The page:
It began when she was a teenager with an awareness of her body and the reaction other people had to it. It continued with the realization that women's bodies often gave them a strange power over men. As an adult, it became a fascination with professional sex workers, leading to a plunge into their world. And when Elisabeth Eaves left the world of peep shows and private dancers for the more socially acceptable career of international journalism, she found she could not put that fascination behind her. Her experiences had left her with too many questions and too few answers. So she returned to the world she had left behind. Now, in this candid and insightful book, she recounts her firsthand experience of stripping and gives us a new understanding of women's sexuality and contemporary sexual mores.
Bare follows the author and her fellow dancers through Seattle strip clubs and bachelor parties, exploring in riveting detail Eaves's own motivations and behavior, as well as those of her coworkers, as they make their way through the sometimes exhilarating, often disturbing world of stripping. Grounded in an understanding of the intricate dynamics of exchanging sexual services for money, Eaves's narrative examines the ways in which the work affects the women: how they negotiate the slippery boundaries between their jobs and their "real" lives; how their personal relationships are altered; how they reconcile themselves--or don't--to the stereotypes that surround their profession; whether the work is exploitative or empowering or both.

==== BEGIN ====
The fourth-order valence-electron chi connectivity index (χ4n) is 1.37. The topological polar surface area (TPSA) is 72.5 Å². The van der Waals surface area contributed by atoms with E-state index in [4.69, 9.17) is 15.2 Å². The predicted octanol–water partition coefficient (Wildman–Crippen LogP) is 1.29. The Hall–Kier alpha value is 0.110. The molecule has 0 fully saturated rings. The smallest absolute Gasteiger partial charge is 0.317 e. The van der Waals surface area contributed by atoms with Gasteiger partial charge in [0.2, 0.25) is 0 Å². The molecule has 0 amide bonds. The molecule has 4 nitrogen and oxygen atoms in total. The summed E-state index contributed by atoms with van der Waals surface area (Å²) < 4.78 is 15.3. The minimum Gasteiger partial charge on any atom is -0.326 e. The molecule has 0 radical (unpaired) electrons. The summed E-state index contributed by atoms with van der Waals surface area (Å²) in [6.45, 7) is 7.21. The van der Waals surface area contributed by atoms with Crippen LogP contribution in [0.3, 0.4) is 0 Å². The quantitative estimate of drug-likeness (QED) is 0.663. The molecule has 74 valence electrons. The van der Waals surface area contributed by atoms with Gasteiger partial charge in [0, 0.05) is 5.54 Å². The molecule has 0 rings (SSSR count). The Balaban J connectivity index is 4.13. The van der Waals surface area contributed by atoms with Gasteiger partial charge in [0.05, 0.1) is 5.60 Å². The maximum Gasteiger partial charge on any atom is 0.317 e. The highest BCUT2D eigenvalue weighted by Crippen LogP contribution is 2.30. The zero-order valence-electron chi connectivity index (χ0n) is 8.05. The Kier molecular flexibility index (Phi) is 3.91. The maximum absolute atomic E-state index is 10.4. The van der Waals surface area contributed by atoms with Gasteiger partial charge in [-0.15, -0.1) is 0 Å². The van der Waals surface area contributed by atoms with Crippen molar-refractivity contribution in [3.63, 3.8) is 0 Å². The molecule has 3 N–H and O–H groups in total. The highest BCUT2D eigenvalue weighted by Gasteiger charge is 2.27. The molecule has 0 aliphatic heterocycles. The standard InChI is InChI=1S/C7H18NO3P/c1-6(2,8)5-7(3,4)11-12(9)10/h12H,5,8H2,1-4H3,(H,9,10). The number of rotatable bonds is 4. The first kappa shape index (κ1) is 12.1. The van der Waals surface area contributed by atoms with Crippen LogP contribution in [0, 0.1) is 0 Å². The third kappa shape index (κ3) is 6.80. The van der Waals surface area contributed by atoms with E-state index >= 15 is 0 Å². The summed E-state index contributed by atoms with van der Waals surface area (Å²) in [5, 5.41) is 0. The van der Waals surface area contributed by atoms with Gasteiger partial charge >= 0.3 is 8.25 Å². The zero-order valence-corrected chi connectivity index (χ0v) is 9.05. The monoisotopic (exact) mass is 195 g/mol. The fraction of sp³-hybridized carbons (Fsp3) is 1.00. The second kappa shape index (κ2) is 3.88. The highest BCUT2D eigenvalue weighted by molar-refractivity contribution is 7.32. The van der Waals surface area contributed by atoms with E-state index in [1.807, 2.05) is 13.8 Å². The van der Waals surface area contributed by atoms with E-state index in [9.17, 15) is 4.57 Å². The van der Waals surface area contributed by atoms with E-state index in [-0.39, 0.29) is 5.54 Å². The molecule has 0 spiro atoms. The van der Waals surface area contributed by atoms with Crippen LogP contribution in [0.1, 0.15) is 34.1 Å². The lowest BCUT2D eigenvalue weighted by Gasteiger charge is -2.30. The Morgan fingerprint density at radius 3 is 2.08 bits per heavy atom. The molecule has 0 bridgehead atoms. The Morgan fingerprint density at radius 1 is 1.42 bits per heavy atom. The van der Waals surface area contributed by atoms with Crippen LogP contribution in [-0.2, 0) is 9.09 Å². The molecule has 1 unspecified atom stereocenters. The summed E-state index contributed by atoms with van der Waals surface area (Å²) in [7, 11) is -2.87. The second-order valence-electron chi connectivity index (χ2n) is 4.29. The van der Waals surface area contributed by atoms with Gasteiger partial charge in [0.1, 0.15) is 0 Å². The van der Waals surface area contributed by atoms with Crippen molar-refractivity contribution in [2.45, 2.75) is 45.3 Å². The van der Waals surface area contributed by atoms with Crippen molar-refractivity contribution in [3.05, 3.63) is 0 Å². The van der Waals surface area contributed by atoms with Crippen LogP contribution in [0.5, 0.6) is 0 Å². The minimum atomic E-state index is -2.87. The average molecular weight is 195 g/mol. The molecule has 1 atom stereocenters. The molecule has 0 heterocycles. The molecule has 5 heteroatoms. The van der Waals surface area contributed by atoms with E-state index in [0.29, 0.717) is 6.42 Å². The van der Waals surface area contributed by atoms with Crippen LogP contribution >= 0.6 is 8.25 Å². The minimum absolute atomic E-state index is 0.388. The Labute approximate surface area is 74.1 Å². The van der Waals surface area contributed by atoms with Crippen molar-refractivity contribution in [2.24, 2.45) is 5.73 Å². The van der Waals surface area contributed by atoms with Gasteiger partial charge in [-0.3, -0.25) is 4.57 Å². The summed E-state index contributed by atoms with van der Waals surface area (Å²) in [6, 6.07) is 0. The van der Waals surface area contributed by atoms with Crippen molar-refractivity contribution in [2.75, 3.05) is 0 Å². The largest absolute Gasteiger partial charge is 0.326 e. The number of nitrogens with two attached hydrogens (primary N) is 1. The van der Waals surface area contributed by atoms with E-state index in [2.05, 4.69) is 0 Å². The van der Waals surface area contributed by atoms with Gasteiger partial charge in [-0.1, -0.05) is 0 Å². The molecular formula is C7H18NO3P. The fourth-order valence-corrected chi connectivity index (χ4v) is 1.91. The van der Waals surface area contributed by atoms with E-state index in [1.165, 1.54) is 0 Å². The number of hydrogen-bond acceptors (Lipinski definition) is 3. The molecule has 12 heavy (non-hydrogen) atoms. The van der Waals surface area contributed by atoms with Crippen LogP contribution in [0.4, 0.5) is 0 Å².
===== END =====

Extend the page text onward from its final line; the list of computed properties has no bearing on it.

In its unstinting honesty, Bare demands that we take a closer look at the way sexuality is viewed in our culture; what, if anything, constitutes "normal" desire; the ethics of swapping money--or anything else--for sex; and how women and men navigate the perilous contradictions and double standards that make up today's socio-sexual conventions. The stories Eaves tells--outrageous, funny, sad, and deeply affecting--provide an engrossing and unforgettable look at a group of women who have a lot to reveal, not only about one of America's largest and most taboo industries, but about the restrictions, joys, and hypocrisies of the world in which we all live.
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December 14, 2011
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Excerpt from Bare by Elisabeth Eaves
I was naked.
I looked at my reflection in the dressing room mirror. At five minutes to the hour, I noticed faint sweat beads on my forehead. At four minutes to, I patted my face with flesh-colored powder. With three minutes to go, I remembered that I was supposed to punch in. I slipped my time card into the clock, which gripped it for a second, made a loud clunk, and let it go. At two minutes to the hour, I brushed my hair for the fifth time and stepped back into the black shoes that I had kicked aside.
When the clock ticked over to seven p.m., I was supposed to climb the three steps through the narrow bottleneck between the dressing room and the stage. I hesitated, and April, who had been having a smoke down the hall, materialized in the dressing room, liberated herself from a sarong and jean jacket, then strode past me and up the stairs without so much as a glance in the mirror. Venus came the other way, out of the bottleneck, and paused on the landing to punch out. Clunk! Even in my apprehension I admired the efficiency. Then Georgia came down the steps, a leggy brunette in a pearl necklace. She didn't punch out; it was her turn to take a break.